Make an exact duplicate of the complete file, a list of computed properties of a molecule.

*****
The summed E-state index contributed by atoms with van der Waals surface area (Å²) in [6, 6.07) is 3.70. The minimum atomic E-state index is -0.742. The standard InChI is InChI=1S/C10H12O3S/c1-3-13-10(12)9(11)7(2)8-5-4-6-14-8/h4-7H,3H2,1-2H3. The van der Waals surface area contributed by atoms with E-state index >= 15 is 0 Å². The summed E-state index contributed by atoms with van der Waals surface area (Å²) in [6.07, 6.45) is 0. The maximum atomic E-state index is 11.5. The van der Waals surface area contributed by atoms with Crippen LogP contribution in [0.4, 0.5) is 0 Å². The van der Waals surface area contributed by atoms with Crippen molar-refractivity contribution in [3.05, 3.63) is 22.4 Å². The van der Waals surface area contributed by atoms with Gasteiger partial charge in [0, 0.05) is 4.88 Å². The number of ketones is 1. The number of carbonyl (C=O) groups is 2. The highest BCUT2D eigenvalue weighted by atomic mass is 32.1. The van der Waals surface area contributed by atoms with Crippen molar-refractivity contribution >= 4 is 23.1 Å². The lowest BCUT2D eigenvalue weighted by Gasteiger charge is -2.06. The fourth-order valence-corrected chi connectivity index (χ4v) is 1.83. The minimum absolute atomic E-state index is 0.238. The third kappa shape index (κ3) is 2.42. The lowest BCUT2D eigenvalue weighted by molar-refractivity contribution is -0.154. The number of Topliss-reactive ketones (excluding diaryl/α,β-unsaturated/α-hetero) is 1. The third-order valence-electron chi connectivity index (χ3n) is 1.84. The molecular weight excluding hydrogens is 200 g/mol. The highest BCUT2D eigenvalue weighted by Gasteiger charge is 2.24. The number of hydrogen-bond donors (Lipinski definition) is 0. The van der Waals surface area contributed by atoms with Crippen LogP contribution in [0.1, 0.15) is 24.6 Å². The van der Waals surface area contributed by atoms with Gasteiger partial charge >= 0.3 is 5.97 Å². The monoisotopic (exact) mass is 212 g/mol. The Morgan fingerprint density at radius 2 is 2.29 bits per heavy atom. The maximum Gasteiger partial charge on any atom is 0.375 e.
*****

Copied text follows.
The summed E-state index contributed by atoms with van der Waals surface area (Å²) in [6, 6.07) is 3.70. The minimum atomic E-state index is -0.742. The standard InChI is InChI=1S/C10H12O3S/c1-3-13-10(12)9(11)7(2)8-5-4-6-14-8/h4-7H,3H2,1-2H3. The van der Waals surface area contributed by atoms with E-state index >= 15 is 0 Å². The summed E-state index contributed by atoms with van der Waals surface area (Å²) in [6.07, 6.45) is 0. The maximum atomic E-state index is 11.5. The van der Waals surface area contributed by atoms with Crippen LogP contribution in [0.4, 0.5) is 0 Å². The van der Waals surface area contributed by atoms with Crippen molar-refractivity contribution in [3.05, 3.63) is 22.4 Å². The van der Waals surface area contributed by atoms with Gasteiger partial charge in [0, 0.05) is 4.88 Å². The number of ketones is 1. The number of carbonyl (C=O) groups is 2. The highest BCUT2D eigenvalue weighted by atomic mass is 32.1. The van der Waals surface area contributed by atoms with Crippen molar-refractivity contribution >= 4 is 23.1 Å². The lowest BCUT2D eigenvalue weighted by Gasteiger charge is -2.06. The fourth-order valence-corrected chi connectivity index (χ4v) is 1.83. The minimum absolute atomic E-state index is 0.238. The third kappa shape index (κ3) is 2.42. The lowest BCUT2D eigenvalue weighted by molar-refractivity contribution is -0.154. The number of Topliss-reactive ketones (excluding diaryl/α,β-unsaturated/α-hetero) is 1. The third-order valence-electron chi connectivity index (χ3n) is 1.84. The molecular weight excluding hydrogens is 200 g/mol. The highest BCUT2D eigenvalue weighted by Gasteiger charge is 2.24. The number of hydrogen-bond donors (Lipinski definition) is 0. The van der Waals surface area contributed by atoms with Crippen LogP contribution in [0.1, 0.15) is 24.6 Å². The van der Waals surface area contributed by atoms with Gasteiger partial charge >= 0.3 is 5.97 Å². The monoisotopic (exact) mass is 212 g/mol. The Morgan fingerprint density at radius 2 is 2.29 bits per heavy atom. The maximum Gasteiger partial charge on any atom is 0.375 e.